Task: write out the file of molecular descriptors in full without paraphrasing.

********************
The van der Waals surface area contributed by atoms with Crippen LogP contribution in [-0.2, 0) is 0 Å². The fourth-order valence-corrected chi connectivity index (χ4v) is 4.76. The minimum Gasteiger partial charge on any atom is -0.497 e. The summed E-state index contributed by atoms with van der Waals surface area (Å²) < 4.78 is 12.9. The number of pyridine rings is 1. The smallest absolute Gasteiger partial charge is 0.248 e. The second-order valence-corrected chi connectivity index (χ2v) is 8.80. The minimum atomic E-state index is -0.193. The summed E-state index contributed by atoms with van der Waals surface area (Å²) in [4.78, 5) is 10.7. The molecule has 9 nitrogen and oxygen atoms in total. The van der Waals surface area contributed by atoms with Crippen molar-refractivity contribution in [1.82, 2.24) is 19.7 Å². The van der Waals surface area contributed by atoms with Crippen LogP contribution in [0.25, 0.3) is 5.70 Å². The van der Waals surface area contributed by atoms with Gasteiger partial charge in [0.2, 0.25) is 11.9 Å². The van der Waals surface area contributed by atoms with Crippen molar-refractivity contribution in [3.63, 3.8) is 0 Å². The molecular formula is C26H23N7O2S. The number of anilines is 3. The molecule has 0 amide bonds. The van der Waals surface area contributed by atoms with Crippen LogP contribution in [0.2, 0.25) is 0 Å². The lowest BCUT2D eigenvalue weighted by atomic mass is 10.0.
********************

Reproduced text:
The van der Waals surface area contributed by atoms with Crippen LogP contribution in [-0.2, 0) is 0 Å². The fourth-order valence-corrected chi connectivity index (χ4v) is 4.76. The minimum Gasteiger partial charge on any atom is -0.497 e. The summed E-state index contributed by atoms with van der Waals surface area (Å²) < 4.78 is 12.9. The number of pyridine rings is 1. The smallest absolute Gasteiger partial charge is 0.248 e. The second-order valence-corrected chi connectivity index (χ2v) is 8.80. The minimum atomic E-state index is -0.193. The summed E-state index contributed by atoms with van der Waals surface area (Å²) in [4.78, 5) is 10.7. The molecule has 9 nitrogen and oxygen atoms in total. The van der Waals surface area contributed by atoms with Crippen molar-refractivity contribution in [1.82, 2.24) is 19.7 Å². The van der Waals surface area contributed by atoms with Crippen LogP contribution in [0.25, 0.3) is 5.70 Å². The van der Waals surface area contributed by atoms with Gasteiger partial charge in [0.2, 0.25) is 11.9 Å². The van der Waals surface area contributed by atoms with Crippen molar-refractivity contribution in [3.63, 3.8) is 0 Å². The molecular formula is C26H23N7O2S. The number of anilines is 3. The molecule has 0 amide bonds. The van der Waals surface area contributed by atoms with Crippen LogP contribution in [0.2, 0.25) is 0 Å². The lowest BCUT2D eigenvalue weighted by atomic mass is 10.0.